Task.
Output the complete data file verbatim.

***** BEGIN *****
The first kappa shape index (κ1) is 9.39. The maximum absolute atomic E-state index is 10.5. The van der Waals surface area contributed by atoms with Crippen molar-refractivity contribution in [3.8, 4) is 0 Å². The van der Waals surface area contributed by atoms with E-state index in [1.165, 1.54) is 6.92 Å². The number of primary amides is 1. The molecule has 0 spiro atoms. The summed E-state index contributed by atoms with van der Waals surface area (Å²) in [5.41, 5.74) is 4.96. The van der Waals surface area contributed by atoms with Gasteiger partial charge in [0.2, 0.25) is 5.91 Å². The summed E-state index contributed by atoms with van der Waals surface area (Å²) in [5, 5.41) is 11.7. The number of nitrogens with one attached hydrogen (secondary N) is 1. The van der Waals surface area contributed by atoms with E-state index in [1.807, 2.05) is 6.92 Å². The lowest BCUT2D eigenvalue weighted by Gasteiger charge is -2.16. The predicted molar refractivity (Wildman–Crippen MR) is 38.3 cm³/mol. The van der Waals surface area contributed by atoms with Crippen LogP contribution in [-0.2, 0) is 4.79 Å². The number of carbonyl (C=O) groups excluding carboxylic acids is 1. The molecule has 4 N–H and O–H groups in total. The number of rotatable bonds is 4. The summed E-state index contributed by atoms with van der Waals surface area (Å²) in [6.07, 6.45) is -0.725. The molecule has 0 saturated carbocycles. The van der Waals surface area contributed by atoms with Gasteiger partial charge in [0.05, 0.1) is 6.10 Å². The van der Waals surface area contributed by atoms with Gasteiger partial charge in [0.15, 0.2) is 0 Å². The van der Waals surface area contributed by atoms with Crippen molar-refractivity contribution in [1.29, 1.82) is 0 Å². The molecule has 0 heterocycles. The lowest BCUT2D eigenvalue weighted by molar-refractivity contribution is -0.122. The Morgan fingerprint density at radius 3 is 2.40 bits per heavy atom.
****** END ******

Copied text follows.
The first kappa shape index (κ1) is 9.39. The maximum absolute atomic E-state index is 10.5. The van der Waals surface area contributed by atoms with Crippen molar-refractivity contribution in [3.8, 4) is 0 Å². The van der Waals surface area contributed by atoms with E-state index in [1.165, 1.54) is 6.92 Å². The number of primary amides is 1. The molecule has 0 spiro atoms. The summed E-state index contributed by atoms with van der Waals surface area (Å²) in [5.41, 5.74) is 4.96. The van der Waals surface area contributed by atoms with Gasteiger partial charge in [0.2, 0.25) is 5.91 Å². The summed E-state index contributed by atoms with van der Waals surface area (Å²) in [5, 5.41) is 11.7. The number of nitrogens with one attached hydrogen (secondary N) is 1. The van der Waals surface area contributed by atoms with E-state index in [1.807, 2.05) is 6.92 Å². The lowest BCUT2D eigenvalue weighted by Gasteiger charge is -2.16. The predicted molar refractivity (Wildman–Crippen MR) is 38.3 cm³/mol. The van der Waals surface area contributed by atoms with Crippen LogP contribution in [-0.2, 0) is 4.79 Å². The number of carbonyl (C=O) groups excluding carboxylic acids is 1. The molecule has 4 N–H and O–H groups in total. The number of rotatable bonds is 4. The summed E-state index contributed by atoms with van der Waals surface area (Å²) in [6.07, 6.45) is -0.725. The molecule has 0 saturated carbocycles. The van der Waals surface area contributed by atoms with Gasteiger partial charge in [0.05, 0.1) is 6.10 Å². The van der Waals surface area contributed by atoms with Gasteiger partial charge in [0.15, 0.2) is 0 Å². The van der Waals surface area contributed by atoms with Crippen molar-refractivity contribution in [1.29, 1.82) is 0 Å². The molecule has 0 heterocycles. The lowest BCUT2D eigenvalue weighted by molar-refractivity contribution is -0.122. The Morgan fingerprint density at radius 3 is 2.40 bits per heavy atom.